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Institutional investors in Australia: Do they play a homogenous monitoring role?

journal contribution
posted on 2016-12-01, 00:00 authored by Puspa MuniandyPuspa Muniandy, George TanewskiGeorge Tanewski, Shireenjit Johl
This paper examines whether the presence of institutional investors in Australian publicly listed firms has an impact on firm performance. Our findings provide evidence that institutional investors are not a homogenous group of investors and that it is important to distinguish them by investment objective and their monitoring ability to exert influence. Results show that while institutional investors taken as a homogenous group appear to play an important governance role in terms of future firm performance, our analyses of the three broad typologies of institutional investors and by their respective sub-categories reveal differing conclusions. While pressure-resistant institutional investors (i.e., independent and having only investment relationship) significantly improve the short-term performance of Australian listed firms, they do not show any long-term monitoring ability. The impact of pressure-sensitive institutional investors is less clear, which is consistent with the view that these investors have some existing and potential business ties with the investee firms. More interestingly, we find that “faceless” investors via nominee and trustee institutions play an important monitoring role in creating a long-term firm value. Results have policy implications on the monitoring abilities of institutional investors in Australia.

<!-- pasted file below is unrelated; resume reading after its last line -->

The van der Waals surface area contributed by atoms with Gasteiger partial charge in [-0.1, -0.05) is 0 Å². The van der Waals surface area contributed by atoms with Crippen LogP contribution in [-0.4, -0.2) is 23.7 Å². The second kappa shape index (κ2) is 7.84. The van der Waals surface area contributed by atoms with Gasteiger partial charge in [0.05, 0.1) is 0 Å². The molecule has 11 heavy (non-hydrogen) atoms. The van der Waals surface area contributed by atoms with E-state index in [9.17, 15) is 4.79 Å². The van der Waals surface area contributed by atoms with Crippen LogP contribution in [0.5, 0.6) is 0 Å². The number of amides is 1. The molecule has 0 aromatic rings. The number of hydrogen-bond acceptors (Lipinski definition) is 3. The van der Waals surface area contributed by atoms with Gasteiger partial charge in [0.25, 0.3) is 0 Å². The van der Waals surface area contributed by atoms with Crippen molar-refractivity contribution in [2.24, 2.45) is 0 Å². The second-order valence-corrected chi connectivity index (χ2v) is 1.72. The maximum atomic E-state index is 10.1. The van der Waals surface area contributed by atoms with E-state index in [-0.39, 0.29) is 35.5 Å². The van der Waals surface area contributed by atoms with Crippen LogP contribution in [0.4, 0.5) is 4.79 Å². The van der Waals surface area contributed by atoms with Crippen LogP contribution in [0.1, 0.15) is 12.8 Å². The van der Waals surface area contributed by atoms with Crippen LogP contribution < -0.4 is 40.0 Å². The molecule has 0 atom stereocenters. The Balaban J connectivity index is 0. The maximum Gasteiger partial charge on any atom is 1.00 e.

Pacific Basin Finance Journal




266 - 288



Publication classification

C Journal article; C1 Refereed article in a scholarly journal

Copyright notice

2016, Elsevier